“Human presence has left a polluting signature in the coastal zone of the Algarve, with a negative impact, for example, in terms of biodiversity”, says Pedro Costa, from the Department of Earth Sciences of the Faculty of Sciences and Technology of the University of Coimbra (FCTUC), quoted in statement sent to Lusa agency.
The “OnOff” project, which involves more than 20 researchers, made it possible to carry out “a chronography of extreme events [such as tsunamis and storms] and the effects of human contamination” in this area of Portugal, over the last 12,000 years.
The study “alerts the impacts of human pollution on the continental shelf of the Algarve”, says the FCTUC press office, according to which “heavy metals and organic contaminants were detected along the coastal area of the Algarve, between Sagres and Portimão”.
“The data obtained seem to indicate that in the 1960s there was a peak of pollution, but, curiously, in recent years, this pollution seems to be slowing down slightly, with the exception of the Arade River area”, reveals Pedro Costa, co-author of the scientific article.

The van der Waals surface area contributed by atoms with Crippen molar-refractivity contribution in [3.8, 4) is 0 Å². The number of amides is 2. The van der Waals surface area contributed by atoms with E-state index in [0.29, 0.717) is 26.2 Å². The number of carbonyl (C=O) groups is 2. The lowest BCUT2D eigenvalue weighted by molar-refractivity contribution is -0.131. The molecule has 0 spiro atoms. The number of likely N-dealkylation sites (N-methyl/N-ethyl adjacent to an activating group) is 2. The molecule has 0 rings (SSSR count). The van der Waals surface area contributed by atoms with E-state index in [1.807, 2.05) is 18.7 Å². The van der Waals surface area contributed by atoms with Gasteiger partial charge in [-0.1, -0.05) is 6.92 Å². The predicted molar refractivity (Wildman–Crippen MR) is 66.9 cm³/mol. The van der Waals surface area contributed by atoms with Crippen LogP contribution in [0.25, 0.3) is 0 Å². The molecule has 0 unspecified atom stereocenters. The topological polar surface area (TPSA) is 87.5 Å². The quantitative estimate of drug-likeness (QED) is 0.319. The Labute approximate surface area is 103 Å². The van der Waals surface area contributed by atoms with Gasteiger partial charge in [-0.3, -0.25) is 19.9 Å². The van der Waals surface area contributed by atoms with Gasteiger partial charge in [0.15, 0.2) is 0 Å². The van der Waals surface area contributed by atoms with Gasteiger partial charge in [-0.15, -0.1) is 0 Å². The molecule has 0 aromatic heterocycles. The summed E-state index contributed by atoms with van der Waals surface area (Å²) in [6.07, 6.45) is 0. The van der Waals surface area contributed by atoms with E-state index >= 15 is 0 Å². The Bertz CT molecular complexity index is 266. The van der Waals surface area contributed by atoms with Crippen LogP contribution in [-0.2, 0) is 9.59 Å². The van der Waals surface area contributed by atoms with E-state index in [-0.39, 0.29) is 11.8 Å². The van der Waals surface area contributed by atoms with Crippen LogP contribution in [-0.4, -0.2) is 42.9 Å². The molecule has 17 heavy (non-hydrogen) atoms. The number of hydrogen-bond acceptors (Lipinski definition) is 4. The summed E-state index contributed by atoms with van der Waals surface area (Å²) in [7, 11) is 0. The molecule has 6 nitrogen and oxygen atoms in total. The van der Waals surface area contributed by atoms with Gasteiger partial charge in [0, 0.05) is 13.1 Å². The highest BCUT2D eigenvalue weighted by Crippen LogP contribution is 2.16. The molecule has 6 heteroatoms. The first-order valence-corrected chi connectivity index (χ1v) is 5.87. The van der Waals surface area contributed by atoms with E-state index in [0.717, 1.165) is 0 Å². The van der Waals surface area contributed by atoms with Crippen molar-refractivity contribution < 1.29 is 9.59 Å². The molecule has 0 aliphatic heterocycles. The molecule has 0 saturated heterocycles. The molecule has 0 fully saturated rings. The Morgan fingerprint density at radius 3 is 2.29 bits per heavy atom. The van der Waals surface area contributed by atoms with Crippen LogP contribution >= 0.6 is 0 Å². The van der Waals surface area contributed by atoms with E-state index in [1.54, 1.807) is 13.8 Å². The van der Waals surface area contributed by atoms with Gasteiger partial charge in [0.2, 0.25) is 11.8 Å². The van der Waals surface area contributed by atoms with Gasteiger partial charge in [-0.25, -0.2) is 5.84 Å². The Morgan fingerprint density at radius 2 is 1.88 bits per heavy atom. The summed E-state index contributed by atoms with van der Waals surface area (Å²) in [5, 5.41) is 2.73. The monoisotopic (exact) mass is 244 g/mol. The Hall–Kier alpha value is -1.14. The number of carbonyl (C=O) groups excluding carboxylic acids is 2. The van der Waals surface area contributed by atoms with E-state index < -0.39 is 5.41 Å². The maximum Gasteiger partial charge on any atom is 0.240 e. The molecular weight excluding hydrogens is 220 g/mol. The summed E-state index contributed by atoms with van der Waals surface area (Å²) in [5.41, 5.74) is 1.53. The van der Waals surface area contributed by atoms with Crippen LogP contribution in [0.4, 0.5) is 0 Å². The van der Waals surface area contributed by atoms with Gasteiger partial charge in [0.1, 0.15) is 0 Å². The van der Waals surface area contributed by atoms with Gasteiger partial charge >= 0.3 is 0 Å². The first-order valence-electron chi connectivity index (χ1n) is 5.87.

The study reports the presence of “various inorganic and organic pollutants related to human activity, including different heavy metals and even microplastics”.
Due to climate change, “it is expected that we will have more high-energy events, both in precipitation and in storms, which will cause more intense erosive phenomena”.
“In Portugal, there are already a number of areas under pressure, which means that this problem will inevitably worsen. We have always had pollution, but with the changing climatic forces and the energy levels of these extreme events, phenomena that would be of low intensity could cause serious negative consequences and serious imbalances in coastal systems”, warns the FCTUC researcher.